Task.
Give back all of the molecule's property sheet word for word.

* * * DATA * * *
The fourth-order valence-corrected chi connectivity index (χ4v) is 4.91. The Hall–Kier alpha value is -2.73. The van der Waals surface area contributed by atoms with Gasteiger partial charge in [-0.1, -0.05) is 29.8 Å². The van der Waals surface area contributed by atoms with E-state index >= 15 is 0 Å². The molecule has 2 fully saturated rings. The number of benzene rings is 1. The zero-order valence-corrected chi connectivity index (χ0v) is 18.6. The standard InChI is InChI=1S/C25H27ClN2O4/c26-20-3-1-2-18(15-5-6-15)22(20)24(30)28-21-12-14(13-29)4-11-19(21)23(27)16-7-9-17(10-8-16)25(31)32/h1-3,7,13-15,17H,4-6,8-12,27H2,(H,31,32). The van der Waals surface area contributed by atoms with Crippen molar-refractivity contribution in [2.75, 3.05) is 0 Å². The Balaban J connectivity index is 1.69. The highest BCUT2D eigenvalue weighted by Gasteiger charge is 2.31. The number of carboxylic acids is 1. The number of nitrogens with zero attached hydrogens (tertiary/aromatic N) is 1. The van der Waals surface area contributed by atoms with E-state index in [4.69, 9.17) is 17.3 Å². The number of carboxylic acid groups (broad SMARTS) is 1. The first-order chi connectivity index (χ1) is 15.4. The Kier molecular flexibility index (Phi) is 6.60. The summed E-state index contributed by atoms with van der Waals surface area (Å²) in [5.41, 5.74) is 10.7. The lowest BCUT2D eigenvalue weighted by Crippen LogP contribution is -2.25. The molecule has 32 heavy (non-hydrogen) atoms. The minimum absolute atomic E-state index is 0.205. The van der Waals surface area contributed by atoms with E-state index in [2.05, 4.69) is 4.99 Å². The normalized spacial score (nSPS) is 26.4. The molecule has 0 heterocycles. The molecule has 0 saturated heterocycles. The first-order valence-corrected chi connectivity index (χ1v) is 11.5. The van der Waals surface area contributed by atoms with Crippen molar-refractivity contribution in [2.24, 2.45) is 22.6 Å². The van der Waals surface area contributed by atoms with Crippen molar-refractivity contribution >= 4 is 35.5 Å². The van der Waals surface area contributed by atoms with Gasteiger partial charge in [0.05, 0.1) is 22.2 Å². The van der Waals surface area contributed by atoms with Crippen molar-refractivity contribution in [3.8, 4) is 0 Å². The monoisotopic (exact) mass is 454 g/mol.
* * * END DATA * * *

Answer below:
The fourth-order valence-corrected chi connectivity index (χ4v) is 4.91. The Hall–Kier alpha value is -2.73. The van der Waals surface area contributed by atoms with Gasteiger partial charge in [-0.1, -0.05) is 29.8 Å². The van der Waals surface area contributed by atoms with E-state index >= 15 is 0 Å². The molecule has 2 fully saturated rings. The number of benzene rings is 1. The zero-order valence-corrected chi connectivity index (χ0v) is 18.6. The standard InChI is InChI=1S/C25H27ClN2O4/c26-20-3-1-2-18(15-5-6-15)22(20)24(30)28-21-12-14(13-29)4-11-19(21)23(27)16-7-9-17(10-8-16)25(31)32/h1-3,7,13-15,17H,4-6,8-12,27H2,(H,31,32). The van der Waals surface area contributed by atoms with Crippen molar-refractivity contribution in [2.75, 3.05) is 0 Å². The Balaban J connectivity index is 1.69. The highest BCUT2D eigenvalue weighted by Gasteiger charge is 2.31. The number of carboxylic acids is 1. The number of nitrogens with zero attached hydrogens (tertiary/aromatic N) is 1. The van der Waals surface area contributed by atoms with E-state index in [4.69, 9.17) is 17.3 Å². The number of carboxylic acid groups (broad SMARTS) is 1. The first-order chi connectivity index (χ1) is 15.4. The Kier molecular flexibility index (Phi) is 6.60. The summed E-state index contributed by atoms with van der Waals surface area (Å²) in [5.41, 5.74) is 10.7. The lowest BCUT2D eigenvalue weighted by Crippen LogP contribution is -2.25. The molecule has 32 heavy (non-hydrogen) atoms. The minimum absolute atomic E-state index is 0.205. The van der Waals surface area contributed by atoms with E-state index in [2.05, 4.69) is 4.99 Å². The normalized spacial score (nSPS) is 26.4. The molecule has 0 heterocycles. The molecule has 0 saturated heterocycles. The first-order valence-corrected chi connectivity index (χ1v) is 11.5. The van der Waals surface area contributed by atoms with Crippen molar-refractivity contribution in [2.24, 2.45) is 22.6 Å². The van der Waals surface area contributed by atoms with Crippen molar-refractivity contribution >= 4 is 35.5 Å². The van der Waals surface area contributed by atoms with Gasteiger partial charge in [0.05, 0.1) is 22.2 Å². The van der Waals surface area contributed by atoms with Crippen molar-refractivity contribution in [3.8, 4) is 0 Å². The monoisotopic (exact) mass is 454 g/mol.